2003 Expedition Blog - Day 12
Friday, 6 June 2003, 07:41
Banging on the door. "Get up! Walruses!"
I'd only just gone to sleep! Or had I? It was light, but a quick look at my watch showed just after midnight. I struggled into my warm clothes and waterproofs and lurched up on deck. Sleet and snow...
A group of walruses were swimming alongside the boat, ducking and diving, coming up of air and snorting - only a few metres away!
My camera was back in the cabin...
Only to be woken a moment later - "Walruses!"
Actually, this time it was about six in the morning. But no walruses to be seen anywhere. Instead tea and coffee were waiting, and everyone rushing about getting their waterproofs and life jackets and cameras and whatnots for an early morning walrus trip to Kong Karl's Forland.
It was light, but grey and snowy, with Kong Karls Forland barely visible low on the horizon. Almost horizontal sleet as we climbed down into the zodiac. Large waves; the people at the front got sprayed with seawater. Not a good idea to take photos with a digital camera. And nowhere obvious to land the zodiac either...
Finally we found a small patch of pebble beach. We stumbled out, but faced a climb up a 1.5m wall of snow and ice with very little foothold. I was dragged over the edge, just as my feet slipped, and I flopped belly down onto the dirty ice. It was still snowing, and not a walrus to be seen anywhere.
It's hard to walk on pebbles wearing your wellie-boots and so much clothing that you resemble Michelin man. I began to regret having come. A nice warm cup of coffee - or even better, a warm bunk would have done nicely.
Then, suddenly, in a dip in the beach, close to the sea - a group of male walruses. Huddled together , resting after their nights feeding. Possibly the same group we saw swimming and feeding at midnight.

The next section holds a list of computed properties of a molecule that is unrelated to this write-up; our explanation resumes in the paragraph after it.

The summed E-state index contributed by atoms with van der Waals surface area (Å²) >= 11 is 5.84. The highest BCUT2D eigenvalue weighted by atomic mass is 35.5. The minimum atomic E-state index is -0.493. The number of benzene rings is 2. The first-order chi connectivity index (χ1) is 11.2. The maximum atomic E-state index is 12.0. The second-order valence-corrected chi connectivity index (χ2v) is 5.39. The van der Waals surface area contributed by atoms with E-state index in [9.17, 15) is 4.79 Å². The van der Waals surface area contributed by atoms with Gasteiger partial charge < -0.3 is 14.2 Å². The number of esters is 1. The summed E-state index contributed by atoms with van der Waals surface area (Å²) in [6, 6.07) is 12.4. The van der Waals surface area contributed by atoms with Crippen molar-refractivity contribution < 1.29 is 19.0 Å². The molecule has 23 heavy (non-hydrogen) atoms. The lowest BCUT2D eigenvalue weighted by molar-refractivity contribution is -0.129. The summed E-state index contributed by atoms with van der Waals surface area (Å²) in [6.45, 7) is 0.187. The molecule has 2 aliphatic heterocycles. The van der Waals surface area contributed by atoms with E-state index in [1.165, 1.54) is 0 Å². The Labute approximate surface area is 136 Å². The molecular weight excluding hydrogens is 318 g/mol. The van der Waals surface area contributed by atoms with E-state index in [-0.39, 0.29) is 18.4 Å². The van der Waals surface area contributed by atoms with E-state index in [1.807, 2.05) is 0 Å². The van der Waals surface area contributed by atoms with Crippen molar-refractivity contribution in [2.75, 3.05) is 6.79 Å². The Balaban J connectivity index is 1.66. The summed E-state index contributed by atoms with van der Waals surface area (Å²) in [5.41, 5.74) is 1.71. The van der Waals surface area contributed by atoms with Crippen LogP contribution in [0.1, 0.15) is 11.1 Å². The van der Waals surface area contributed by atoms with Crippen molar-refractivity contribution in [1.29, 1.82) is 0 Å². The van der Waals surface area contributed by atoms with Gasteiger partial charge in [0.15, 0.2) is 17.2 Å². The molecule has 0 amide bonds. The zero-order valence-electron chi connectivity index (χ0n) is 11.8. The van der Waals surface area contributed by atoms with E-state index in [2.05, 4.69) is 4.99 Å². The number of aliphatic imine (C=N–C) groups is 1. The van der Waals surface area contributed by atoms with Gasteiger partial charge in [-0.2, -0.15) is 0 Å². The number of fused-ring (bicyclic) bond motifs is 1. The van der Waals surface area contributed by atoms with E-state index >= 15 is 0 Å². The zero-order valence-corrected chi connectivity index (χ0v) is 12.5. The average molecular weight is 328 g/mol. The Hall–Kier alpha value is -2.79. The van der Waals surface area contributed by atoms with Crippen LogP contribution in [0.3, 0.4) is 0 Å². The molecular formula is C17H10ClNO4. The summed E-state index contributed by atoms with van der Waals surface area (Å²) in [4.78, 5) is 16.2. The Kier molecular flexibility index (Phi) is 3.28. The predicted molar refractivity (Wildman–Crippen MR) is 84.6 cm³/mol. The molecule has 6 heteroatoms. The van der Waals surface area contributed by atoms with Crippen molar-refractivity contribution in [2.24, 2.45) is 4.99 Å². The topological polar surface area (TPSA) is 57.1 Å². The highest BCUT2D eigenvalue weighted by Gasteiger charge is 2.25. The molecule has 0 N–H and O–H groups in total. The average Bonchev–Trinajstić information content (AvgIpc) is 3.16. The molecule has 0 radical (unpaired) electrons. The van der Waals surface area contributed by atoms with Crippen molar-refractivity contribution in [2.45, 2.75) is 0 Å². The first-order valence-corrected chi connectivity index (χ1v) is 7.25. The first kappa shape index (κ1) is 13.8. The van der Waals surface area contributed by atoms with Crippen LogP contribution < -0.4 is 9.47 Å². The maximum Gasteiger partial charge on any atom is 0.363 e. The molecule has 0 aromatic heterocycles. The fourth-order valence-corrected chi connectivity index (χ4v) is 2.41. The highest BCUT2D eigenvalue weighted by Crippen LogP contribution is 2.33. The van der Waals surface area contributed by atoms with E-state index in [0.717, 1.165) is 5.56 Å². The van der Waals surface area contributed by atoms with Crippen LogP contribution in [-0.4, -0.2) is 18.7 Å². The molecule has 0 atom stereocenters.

The walruses watched us, following our every move with their baleful, red eyes. But they did not seem particularly afraid, just alert, watching.
Walruses have few enemies. Orcas and polar bears may take some animals - particularly calves. In the past man was probably their greatest enemy. Walruses were hunted particularly for their tusks. In 1600 there were probably thousands living in Svalbard. By 1952, when they were finally protected, there were only about 100 left. Since then the population has increased to around 1000.
The walrus is the largest of the Svalbard seal species. The males can be as much as 4m long, and may weigh 1500 kg! The size, and the large tusks of our group, showed they were all adults, well over three years old (youngsters have almost invisible tusks). The tusks were thick and straight, so these were males - females have thinner tusks, which are often slightly curved.
Walruses feed on the bottom, shellfish and other bottom-dwelling animals, although they may catch fish, and some will eat carrion (dead animals). Because they are bottom-feeders, usually find them where the water is shallow enough for them to dive down (less than 100m). They like areas with drift ice, where they can rest on the ice floes, but they also have resting places on pebble beaches close to deep water. Just the sort of beach where we found them.
These huge animals are clumsy and slow on land, but see them swim, and there is nothing clumsy or slow about them. That's why they like to rest where they can find deep water close by. Exactly in the kind of place where we found them.
Walruses mate in February, and the young are bore in May -June the following year. The pup is over 1m long and weighs about 60kg when born. They stay with their mother, suckling her for up to 2 years.
We stayed with the walruses a long time, taking loads of photos. Eventually they'd had enough. Heaving their heavy bodies over the pebble bar between the resting hollow and the sea, they escaped into the water, where they stayed, still watching us. No doubt at all what they were thinking. "Get away, you stupid humans. We want to go back to bed!"